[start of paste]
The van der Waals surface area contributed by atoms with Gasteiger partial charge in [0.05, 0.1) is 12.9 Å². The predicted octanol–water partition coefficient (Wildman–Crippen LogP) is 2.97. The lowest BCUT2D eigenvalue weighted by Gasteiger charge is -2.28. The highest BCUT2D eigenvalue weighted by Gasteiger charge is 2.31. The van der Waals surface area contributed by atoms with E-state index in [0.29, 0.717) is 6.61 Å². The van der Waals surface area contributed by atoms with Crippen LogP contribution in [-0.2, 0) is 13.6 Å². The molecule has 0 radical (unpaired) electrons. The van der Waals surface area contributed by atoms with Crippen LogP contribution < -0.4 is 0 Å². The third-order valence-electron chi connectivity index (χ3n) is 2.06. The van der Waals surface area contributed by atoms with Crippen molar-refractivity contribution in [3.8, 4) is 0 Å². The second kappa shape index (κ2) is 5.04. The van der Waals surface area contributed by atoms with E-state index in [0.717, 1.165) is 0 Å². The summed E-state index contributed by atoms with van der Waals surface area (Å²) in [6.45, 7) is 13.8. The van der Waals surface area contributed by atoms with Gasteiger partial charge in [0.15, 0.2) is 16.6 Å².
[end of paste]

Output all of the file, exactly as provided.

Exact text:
The van der Waals surface area contributed by atoms with Gasteiger partial charge in [0.05, 0.1) is 12.9 Å². The predicted octanol–water partition coefficient (Wildman–Crippen LogP) is 2.97. The lowest BCUT2D eigenvalue weighted by Gasteiger charge is -2.28. The highest BCUT2D eigenvalue weighted by Gasteiger charge is 2.31. The van der Waals surface area contributed by atoms with E-state index in [0.29, 0.717) is 6.61 Å². The van der Waals surface area contributed by atoms with Crippen LogP contribution in [-0.2, 0) is 13.6 Å². The molecule has 0 radical (unpaired) electrons. The van der Waals surface area contributed by atoms with Crippen LogP contribution < -0.4 is 0 Å². The third-order valence-electron chi connectivity index (χ3n) is 2.06. The van der Waals surface area contributed by atoms with Crippen molar-refractivity contribution in [3.8, 4) is 0 Å². The second kappa shape index (κ2) is 5.04. The van der Waals surface area contributed by atoms with E-state index in [0.717, 1.165) is 0 Å². The summed E-state index contributed by atoms with van der Waals surface area (Å²) in [6.45, 7) is 13.8. The van der Waals surface area contributed by atoms with Gasteiger partial charge in [0.15, 0.2) is 16.6 Å².